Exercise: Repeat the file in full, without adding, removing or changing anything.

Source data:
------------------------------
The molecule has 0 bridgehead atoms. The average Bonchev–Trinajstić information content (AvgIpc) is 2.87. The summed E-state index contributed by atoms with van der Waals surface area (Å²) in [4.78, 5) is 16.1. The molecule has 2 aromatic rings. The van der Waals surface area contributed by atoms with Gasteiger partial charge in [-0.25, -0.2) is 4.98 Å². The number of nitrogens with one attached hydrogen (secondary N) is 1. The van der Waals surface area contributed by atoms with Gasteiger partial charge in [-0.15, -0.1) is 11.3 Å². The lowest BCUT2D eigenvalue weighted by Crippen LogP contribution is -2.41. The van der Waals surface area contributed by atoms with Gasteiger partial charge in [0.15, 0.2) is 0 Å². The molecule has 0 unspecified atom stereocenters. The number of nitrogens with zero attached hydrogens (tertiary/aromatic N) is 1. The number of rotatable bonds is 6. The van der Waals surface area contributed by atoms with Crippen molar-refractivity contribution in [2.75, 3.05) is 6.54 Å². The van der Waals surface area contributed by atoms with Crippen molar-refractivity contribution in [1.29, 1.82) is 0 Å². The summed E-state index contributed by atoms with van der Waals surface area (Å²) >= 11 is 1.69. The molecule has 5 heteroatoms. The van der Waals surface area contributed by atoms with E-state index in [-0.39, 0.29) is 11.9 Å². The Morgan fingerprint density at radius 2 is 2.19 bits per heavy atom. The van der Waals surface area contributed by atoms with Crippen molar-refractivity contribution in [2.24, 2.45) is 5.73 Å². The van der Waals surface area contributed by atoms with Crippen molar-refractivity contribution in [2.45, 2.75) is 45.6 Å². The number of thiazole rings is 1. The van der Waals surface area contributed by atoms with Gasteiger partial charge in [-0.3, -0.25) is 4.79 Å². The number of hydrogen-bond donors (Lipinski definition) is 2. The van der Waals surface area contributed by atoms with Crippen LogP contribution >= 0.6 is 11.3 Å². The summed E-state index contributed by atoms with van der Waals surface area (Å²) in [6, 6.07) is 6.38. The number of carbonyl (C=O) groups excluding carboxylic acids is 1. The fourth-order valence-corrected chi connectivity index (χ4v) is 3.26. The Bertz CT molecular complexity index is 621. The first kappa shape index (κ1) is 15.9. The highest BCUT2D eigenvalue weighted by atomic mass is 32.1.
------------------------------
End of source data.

The molecule has 0 bridgehead atoms. The average Bonchev–Trinajstić information content (AvgIpc) is 2.87. The summed E-state index contributed by atoms with van der Waals surface area (Å²) in [4.78, 5) is 16.1. The molecule has 2 aromatic rings. The van der Waals surface area contributed by atoms with Gasteiger partial charge in [-0.25, -0.2) is 4.98 Å². The number of nitrogens with one attached hydrogen (secondary N) is 1. The van der Waals surface area contributed by atoms with Gasteiger partial charge in [-0.15, -0.1) is 11.3 Å². The lowest BCUT2D eigenvalue weighted by Crippen LogP contribution is -2.41. The van der Waals surface area contributed by atoms with Gasteiger partial charge in [0.15, 0.2) is 0 Å². The molecule has 0 unspecified atom stereocenters. The number of nitrogens with zero attached hydrogens (tertiary/aromatic N) is 1. The number of rotatable bonds is 6. The van der Waals surface area contributed by atoms with Crippen molar-refractivity contribution in [2.75, 3.05) is 6.54 Å². The van der Waals surface area contributed by atoms with Crippen molar-refractivity contribution in [1.29, 1.82) is 0 Å². The summed E-state index contributed by atoms with van der Waals surface area (Å²) >= 11 is 1.69. The molecule has 5 heteroatoms. The van der Waals surface area contributed by atoms with E-state index in [-0.39, 0.29) is 11.9 Å². The Morgan fingerprint density at radius 2 is 2.19 bits per heavy atom. The van der Waals surface area contributed by atoms with Crippen molar-refractivity contribution in [2.24, 2.45) is 5.73 Å². The van der Waals surface area contributed by atoms with Crippen molar-refractivity contribution in [2.45, 2.75) is 45.6 Å². The number of thiazole rings is 1. The van der Waals surface area contributed by atoms with Gasteiger partial charge in [-0.3, -0.25) is 4.79 Å². The number of hydrogen-bond donors (Lipinski definition) is 2. The van der Waals surface area contributed by atoms with Crippen LogP contribution >= 0.6 is 11.3 Å². The summed E-state index contributed by atoms with van der Waals surface area (Å²) in [6, 6.07) is 6.38. The number of carbonyl (C=O) groups excluding carboxylic acids is 1. The fourth-order valence-corrected chi connectivity index (χ4v) is 3.26. The Bertz CT molecular complexity index is 621. The first kappa shape index (κ1) is 15.9. The highest BCUT2D eigenvalue weighted by atomic mass is 32.1.